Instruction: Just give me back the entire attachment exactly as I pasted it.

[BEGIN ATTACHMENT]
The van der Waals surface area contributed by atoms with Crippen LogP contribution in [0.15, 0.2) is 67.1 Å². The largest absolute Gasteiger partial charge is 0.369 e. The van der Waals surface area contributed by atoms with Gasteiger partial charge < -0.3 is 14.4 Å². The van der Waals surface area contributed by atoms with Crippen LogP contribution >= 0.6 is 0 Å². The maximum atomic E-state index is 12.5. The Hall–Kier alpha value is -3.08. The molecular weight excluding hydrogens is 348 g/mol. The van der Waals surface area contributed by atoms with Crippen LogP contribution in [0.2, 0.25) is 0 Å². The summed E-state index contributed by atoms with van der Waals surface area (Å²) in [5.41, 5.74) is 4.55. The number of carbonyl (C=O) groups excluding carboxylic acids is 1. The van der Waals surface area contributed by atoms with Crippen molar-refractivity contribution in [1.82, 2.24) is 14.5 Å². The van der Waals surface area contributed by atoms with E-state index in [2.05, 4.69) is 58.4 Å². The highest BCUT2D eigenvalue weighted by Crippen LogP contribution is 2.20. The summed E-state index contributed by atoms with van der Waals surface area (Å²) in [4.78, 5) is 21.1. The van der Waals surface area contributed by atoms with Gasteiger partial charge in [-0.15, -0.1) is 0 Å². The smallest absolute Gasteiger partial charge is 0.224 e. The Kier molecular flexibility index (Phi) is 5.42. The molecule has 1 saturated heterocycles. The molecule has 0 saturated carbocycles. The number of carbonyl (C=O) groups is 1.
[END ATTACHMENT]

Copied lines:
The van der Waals surface area contributed by atoms with Crippen LogP contribution in [0.15, 0.2) is 67.1 Å². The largest absolute Gasteiger partial charge is 0.369 e. The van der Waals surface area contributed by atoms with Gasteiger partial charge < -0.3 is 14.4 Å². The van der Waals surface area contributed by atoms with Crippen LogP contribution >= 0.6 is 0 Å². The maximum atomic E-state index is 12.5. The Hall–Kier alpha value is -3.08. The molecular weight excluding hydrogens is 348 g/mol. The van der Waals surface area contributed by atoms with Crippen LogP contribution in [0.2, 0.25) is 0 Å². The summed E-state index contributed by atoms with van der Waals surface area (Å²) in [5.41, 5.74) is 4.55. The number of carbonyl (C=O) groups excluding carboxylic acids is 1. The van der Waals surface area contributed by atoms with Crippen molar-refractivity contribution in [1.82, 2.24) is 14.5 Å². The van der Waals surface area contributed by atoms with E-state index in [2.05, 4.69) is 58.4 Å². The highest BCUT2D eigenvalue weighted by Crippen LogP contribution is 2.20. The summed E-state index contributed by atoms with van der Waals surface area (Å²) in [4.78, 5) is 21.1. The van der Waals surface area contributed by atoms with Gasteiger partial charge in [-0.15, -0.1) is 0 Å². The smallest absolute Gasteiger partial charge is 0.224 e. The Kier molecular flexibility index (Phi) is 5.42. The molecule has 1 saturated heterocycles. The molecule has 0 saturated carbocycles. The number of carbonyl (C=O) groups is 1.